Dane County town sues utility regulators over approval of Koshkonong Solar Energy Center
Gary Swain and his family operate what he calls the quintessential Wisconsin dairy farm.
"It's a tiny red barn with a white roof, with a blue silo, with black and white cows running around everywhere," said Swain.
Swain's family has been farming around the Town of Christiana for about 180 years. The seventh generation dairy farmer owns a small herd of around 25 cows with about 120 acres of land, on which he grows corn and hay to feed his cattle. To supplement their income, Swain works part time as a dairy nutritionist and his wife has a full-time job off the farm.
Keeping the farm going is a labor of love for his family, their three kids, his brother and their retired parents who help as much as they can. But, Swain fears the recently approved Koshkonong Solar Energy Center threatens their ability to keep the farm running.
"If my cows’ production starts dropping, if we start losing crop yields (because they’re) overrun by wildlife that are moving west because they can't get to these fields and stuff like that, we'll be done for," said Swain.
Invenergy, a Chicago-based developer, has contracted with landowners on around 4,600 acres for the roughly 2,300-acre solar array in the towns of Christiana and Deerfield. The project would host 300 megawatts of solar — enough to power 60,000 homes — and 165 megawatts of battery storage. Utilities owned by Milwaukee-based WEC Energy Group and Madison Gas and Electric plan to spend $649 million to buy the plant.
Swain hopes the courts will be more sympathetic to their concerns now that the Town of Christiana filed a lawsuit on May 26 in Dane County Circuit Court challenging the Wisconsin Public Service Commission’s approval of the project. The town argues the state’s largest renewable energy project violates the Wisconsin Constitution and the commission’s own rules. The PSC declined to comment on pending litigation.
Attorney H. Stan Riffle, who represents the town, said Invenergy’s land leases with property owners exceed the 15-year term spelled out in the Wisconsin Constitution. Invenergy has lease agreements with landowners that last 25 years and can be extended for a maximum 50-year operating term.
Commissioners have said residents’ concerns over lease terms lacked merit, and utilities have accused opponents of using an "antiquated" and "inapplicable" section of the state's constitution to halt the project. Even so, Riffle said the project shouldn’t have been approved as a merchant plant under state law since it's being bought soon after by utilities. Those plants don't have to consider alternatives or justify costs unlike regulated utilities.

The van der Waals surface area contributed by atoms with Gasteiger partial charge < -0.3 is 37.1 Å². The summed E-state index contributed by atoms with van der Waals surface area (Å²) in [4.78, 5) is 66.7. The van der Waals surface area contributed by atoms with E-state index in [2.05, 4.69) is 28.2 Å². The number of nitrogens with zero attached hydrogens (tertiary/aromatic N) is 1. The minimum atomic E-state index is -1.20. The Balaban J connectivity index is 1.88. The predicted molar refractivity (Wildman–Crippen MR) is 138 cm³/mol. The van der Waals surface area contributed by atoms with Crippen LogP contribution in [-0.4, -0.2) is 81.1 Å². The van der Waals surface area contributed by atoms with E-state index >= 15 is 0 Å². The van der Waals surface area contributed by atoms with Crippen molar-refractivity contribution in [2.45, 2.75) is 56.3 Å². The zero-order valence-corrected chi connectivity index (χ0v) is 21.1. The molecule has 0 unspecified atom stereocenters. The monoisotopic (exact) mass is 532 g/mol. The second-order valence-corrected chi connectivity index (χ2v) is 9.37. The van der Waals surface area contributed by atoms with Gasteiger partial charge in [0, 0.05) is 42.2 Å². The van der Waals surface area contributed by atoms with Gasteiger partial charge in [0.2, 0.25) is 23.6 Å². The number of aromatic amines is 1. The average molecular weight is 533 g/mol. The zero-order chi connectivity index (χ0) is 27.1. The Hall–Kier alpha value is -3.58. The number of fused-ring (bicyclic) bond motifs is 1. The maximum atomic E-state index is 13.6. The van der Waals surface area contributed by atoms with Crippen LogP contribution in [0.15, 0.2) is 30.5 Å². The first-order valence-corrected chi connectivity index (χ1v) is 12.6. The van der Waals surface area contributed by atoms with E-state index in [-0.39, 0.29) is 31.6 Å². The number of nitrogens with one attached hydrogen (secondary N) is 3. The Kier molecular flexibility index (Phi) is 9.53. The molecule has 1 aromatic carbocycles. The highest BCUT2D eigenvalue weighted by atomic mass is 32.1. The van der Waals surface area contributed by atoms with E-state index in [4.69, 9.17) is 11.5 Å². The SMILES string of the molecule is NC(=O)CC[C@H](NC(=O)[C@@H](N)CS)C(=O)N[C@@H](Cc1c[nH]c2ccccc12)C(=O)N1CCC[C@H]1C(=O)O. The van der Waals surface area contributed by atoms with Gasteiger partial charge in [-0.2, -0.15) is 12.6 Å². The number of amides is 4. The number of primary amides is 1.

In the PSC's final order on its decision, the commission said the potential for utilities to buy such projects in the future doesn’t change their status.
"To the extent that certain intervenors find fault with this framework, their argument is with the Legislature and not with the Commission," wrote the commission.
Swain and other residents have raised concerns that the solar and battery project will harm the environment, tourism, property values, future growth in the village of Cambridge, and lead to the loss of prime farmland.
Residents like Tara Vasby say the town’s lawsuit may be the first of several legal challenges.
"For this specific project, it's too big for this community. It's too close to the community. It's too close to the schools," Vasby said. "It's not the right size for this community and this area."
Residents like Vasby are worried about the project’s proximity to homes and the Cambridge Elementary School. Others like Swain are concerned about the plant's potential to create stray voltage or batteries sparking fires. Stray voltage is low-level voltage between two points in animal confinement areas where electricity is grounded, according to the PSC. Swain said stray voltage has been linked to cows drinking less water, which can lead to lower milk production.
Michael Vickerman, policy director for RENEW Wisconsin, called concerns about stray voltage a red herring. He added fires are an ever-present risk in a variety of industries, noting battery storage doesn’t present a unique threat.
"This lawsuit is the result of a couple of individuals and Town of Christiana government that just don't like solar on agricultural land," said Vickerman. "That's all it comes down to."
Vickerman added large solar farms are operating in Wisconsin without causing any environmental damage.
"It displaces fossil fuel generation with a zero-carbon source of electricity. It provides firm capacity at a Dane County location that will help MGE and We Energies and Wisconsin Public Service shut down the Columbia coal-fired plant in Columbia County," said Vickerman.
But, Town of Christiana resident John Barnes questions the pay-off of intermittent energy sources like solar and wind that rely on fossil fuel power generation as a backup when the sun’s not shining and the wind isn’t blowing.
"If you’re trying to accomplish carbon dioxide reduction, you’re probably really not doing that," said Barnes.
Yet, environmental groups like Clean Wisconsin and the Sierra Club have said the project is a step forward that protects public health, avoids water pollution and reduces carbon emissions by 15 to 20 million tons over its lifespan.
The project is also helping some farmers in the area stay in business through lease payments, said Matt Johnson, field operations director with Wisconsin Land and Liberty Coalition.
"It's really beneficial because crop prices fluctuate. Sometimes they're high. Sometimes they’re low. But, these land lease payments are written into contracts and can provide stability to farmers," said Johnson.
Invenergy hopes to begin construction late this year or early next spring. The project is slated to go in service in 2024.
This article republished with permission from Wisconsin State Farmer